Designer Josh Hildreth joined staff writer Jura Koncius last week on The Washington Post’s Home Front online chat.

Q: My parents are downsizing and asked me whether I want anything. How do I tell them their style isn’t really my style?

A: I bet if you look at your parents’ things with an open mind, you can find something to love. Using things that belong to your family offers a beautiful way to tell stories to children or friends about your life.

Consider an old, fussy chair. You can strip down the varnished mahogany to a natural waxed finish and choose a crisp natural linen to give it life. China cabinets can be repurposed into bookcases. Be open to thinking about new finishes. I took a breakfront that belonged to my mother and lined the back of it with a textured grass cloth. With lamps, just changing the shade or swapping out the base can add some zest.

Q: I have a small collection of African and Afro-Caribbean art and carvings that are very sentimental to me. However, my house is Southern transitional (for lack of a better description). My family doesn’t share my love of these pieces. Any suggestions on how I could blend them in?

A: Think about sorting objects from your collection into groups of three. Look for contrasts or similarities in texture and color as you draw things together. Consider coffee tables for low objects or even slender tall ones. Bookshelves are also a good place to display things.

Q: What is the best paint color to use in a room if you have a lot of collections (i.e., stuff)?

A: I find that tightly organized contemporary collections (black-and-white photographs, or multiple paintings by the same artist) usually look best against a neutral color. However, I love how in the 19th century, museums showed eclectic mixes of paintings that spanned centuries against rich greens or earthy reds. My living room is painted in Benjamin Moore’s Marble White, and the walls are hung with contemporary art and photography. My library is painted in a Farrow & Ball red, and the walls are covered with a mix of little pictures both old and new that include oil paintings, works on paper, paintings on glass and sculpture. The red creates a beautiful envelope for a wacky jumble of things. Many visitors say our tiny library is their favorite room in the house.

Q: What’s the best way to accessorize a coffee table?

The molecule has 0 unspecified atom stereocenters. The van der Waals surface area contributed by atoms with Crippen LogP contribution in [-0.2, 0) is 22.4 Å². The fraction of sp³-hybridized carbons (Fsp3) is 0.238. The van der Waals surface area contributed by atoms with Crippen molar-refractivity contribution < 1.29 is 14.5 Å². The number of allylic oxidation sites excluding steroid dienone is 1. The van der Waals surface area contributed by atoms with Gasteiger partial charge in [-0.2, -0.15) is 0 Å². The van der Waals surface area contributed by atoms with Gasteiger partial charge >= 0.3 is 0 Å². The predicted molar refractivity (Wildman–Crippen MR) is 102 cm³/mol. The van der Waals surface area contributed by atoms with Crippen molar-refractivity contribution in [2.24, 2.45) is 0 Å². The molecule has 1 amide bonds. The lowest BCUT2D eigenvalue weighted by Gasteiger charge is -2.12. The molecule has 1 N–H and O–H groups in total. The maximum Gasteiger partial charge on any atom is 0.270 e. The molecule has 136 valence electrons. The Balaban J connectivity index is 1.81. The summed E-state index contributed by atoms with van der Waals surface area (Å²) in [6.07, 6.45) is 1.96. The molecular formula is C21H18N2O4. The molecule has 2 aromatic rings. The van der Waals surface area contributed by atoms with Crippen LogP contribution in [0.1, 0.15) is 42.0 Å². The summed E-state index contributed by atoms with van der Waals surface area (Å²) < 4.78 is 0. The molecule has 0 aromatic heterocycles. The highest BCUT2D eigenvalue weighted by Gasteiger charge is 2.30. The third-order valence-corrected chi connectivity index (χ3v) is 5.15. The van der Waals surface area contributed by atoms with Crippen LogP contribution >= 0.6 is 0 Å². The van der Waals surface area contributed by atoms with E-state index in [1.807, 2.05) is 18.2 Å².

A: Coffee tables should be fun. Choose beautiful coffee-table books about things you are interested in. Buy books about places you have traveled to or about your hobbies, such as sailing or gardening. I like to use vintage wooden boxes to hide things like remote controls. Low objects, such as alabaster or earthenware bowls, are also beautiful. Make sure that you use beautiful coasters to keep your coffee table in nice condition. Coffee tables are also a great place to put an orchid. Depending on the style of the room, you could select a modern ceramic container or antique cachepot.

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Q: I want carpet that’s not sisal in my living room. What else is reasonably priced and stylish?

A: The good news — and perhaps the bad news — is that you have lots of options. There are many broadloom carpets that can be cut down and bound but that have the look of a high-end rug. A budget-savvy way to do this is to research the higher-end carpet shops in your area and see whether they have a remnant in the size you need. Some of my favorite broadloom carpets look as if they might be solid-field Tibetan carpets. Vintage rugs can also be a great option, depending on the look of your home. Some of my favorite styles of vintage rugs are Moroccans, Oushaks and Samarkands. Consider websites such as One Kings Lane and Chairish for interesting rugs.

Q: My 9-year-old son collects nutcrackers. We have maybe a dozen on his dresser, but the rest get put in the attic. Do you have suggestions on how to display them without feeling overwhelmed?

A: Places like Ikea and Crate & Barrel have affordable shelving units that are free-standing or that can be attached to the wall. Why not give him a place to display his collection that also encourages him to read? Mixing books into the shelves would be a terrific way for him to express his interests.

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